Donald Trump has surged past Ted Cruz in Iowa, while Hillary Clinton is holding a three-point lead over Bernie Sanders, according to the final Des Moines Register/Bloomberg Politics poll before the Iowa caucuses.
Trump captures the support of 28 percent of likely caucus-goers, compared to 23 percent for Cruz, 15 percent for Florida Sen. Marco Rubio and 10 percent for former neurosurgeon Ben Carson.
On the Democratic, the data shows Clinton up over Sanders 45 to 42 percent, with just three percent for former Maryland Gov. Martin O'Malley.
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The survey from highly-respected pollster Ann Selzer comes just about 48 hours before voters will meet at the state's 1,681 precincts for Monday night's caucuses.
The Iowa poll is widely viewed as a "gold standard" in the industry because of its record of accurately predicting past contests. Selzer forsaw Barack Obama's victory over Hillary Clinton in the 2008 caucuses, and she pegged Rick Santorum's late surge over Mitt Romney in 2012.
The poll was conducted January 26-29, and the margin of error is four percentage points.
The poll shows a continuing slide for Cruz, who bested Trump by 10 points in the same poll in December. In early January, he led the real estate mogul by three points.
Trump's supporters are also the most set in their choice, with 71 percent saying their mind is made up to support him on Monday. That's compared to 61 percent for Cruz and 47 percent for Rubio.
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As Cruz rose in the polls through December, Trump began launching attacks against the Texas senator, targeting his birth in Canada, questions over his support for a path to legal status for undocumented immigrants and criticism for taking out loans from Goldman Sachs and Citibank for his 2012 senate campaign.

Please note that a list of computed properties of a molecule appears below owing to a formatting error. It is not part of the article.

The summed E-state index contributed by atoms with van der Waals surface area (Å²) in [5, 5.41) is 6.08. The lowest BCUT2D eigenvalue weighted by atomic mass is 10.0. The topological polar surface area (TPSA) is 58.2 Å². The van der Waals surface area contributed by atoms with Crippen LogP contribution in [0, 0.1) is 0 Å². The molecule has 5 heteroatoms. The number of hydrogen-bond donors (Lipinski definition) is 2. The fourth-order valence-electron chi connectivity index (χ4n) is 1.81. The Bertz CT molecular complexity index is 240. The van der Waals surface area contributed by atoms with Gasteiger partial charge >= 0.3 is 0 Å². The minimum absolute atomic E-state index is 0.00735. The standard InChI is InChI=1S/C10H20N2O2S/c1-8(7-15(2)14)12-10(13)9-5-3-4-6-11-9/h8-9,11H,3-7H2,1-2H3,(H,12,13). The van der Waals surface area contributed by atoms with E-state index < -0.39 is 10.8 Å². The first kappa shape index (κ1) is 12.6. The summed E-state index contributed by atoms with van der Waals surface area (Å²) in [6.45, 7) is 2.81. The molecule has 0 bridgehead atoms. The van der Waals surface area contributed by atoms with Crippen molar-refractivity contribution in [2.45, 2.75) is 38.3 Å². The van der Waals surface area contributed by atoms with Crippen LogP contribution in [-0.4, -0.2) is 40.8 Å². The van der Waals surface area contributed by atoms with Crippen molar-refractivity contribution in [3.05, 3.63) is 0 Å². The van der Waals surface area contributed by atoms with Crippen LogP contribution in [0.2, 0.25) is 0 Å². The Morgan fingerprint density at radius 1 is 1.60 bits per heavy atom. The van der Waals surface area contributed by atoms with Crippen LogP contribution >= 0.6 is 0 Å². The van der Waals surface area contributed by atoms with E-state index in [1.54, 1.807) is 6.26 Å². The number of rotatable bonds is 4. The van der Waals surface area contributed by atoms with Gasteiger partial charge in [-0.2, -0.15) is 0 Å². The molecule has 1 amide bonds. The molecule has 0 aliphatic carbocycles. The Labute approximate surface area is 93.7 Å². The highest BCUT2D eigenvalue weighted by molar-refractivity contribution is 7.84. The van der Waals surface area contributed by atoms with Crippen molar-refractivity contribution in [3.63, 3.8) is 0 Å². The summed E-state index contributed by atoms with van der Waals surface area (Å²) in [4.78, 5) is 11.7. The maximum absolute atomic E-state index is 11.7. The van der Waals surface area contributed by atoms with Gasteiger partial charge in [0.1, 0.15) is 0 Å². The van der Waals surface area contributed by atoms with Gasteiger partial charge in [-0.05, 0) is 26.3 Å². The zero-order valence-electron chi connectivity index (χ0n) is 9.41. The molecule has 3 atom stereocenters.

Last week, after Trump bailed on the GOP’s final Iowa debate, Cruz challenged Trump to a debate that would be "90-minutes, Lincoln-Douglas, mano-a-mano, Donald and me."
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The new poll shows that 24 percent of Republican caucus-goers approved of Trump skipping the debate, 29 percent disapproved, and 46 percent said that Trump's decision made no difference.
Cruz has taken hits over the past two weeks, starting with Iowa Gov. Terry Branstad suggesting Cruz would be “damaging” to the state because of his position on the Renewable Fuel Standard, which requires ethanol be used in the U.S. fuel supply.
Cruz has also taken consistent heat from the pro-ethanol group America’s Renewable Future, leading farmers to confront Cruz for his position on the issue at nearly each one of his campaign stops over the past month.
In a poll conducted by Ann Selzer’s polling firm in October, 61 percent of Republicans in the state said they would be more likely to back a candidate who favors growth in renewable fuels.
And Ben Carson – who in mid-October led Trump by nine points in the poll – is still pulling significant support. Carson’s campaign has said the candidate needs to finish in the top four to continue beyond Iowa
Trump’s ground game – a constant point of skepticism by outsiders – will be tested on Monday.
The Iowa Republican Party is preparing for record turnout – but the extent of the surge of caucus-goers is in question.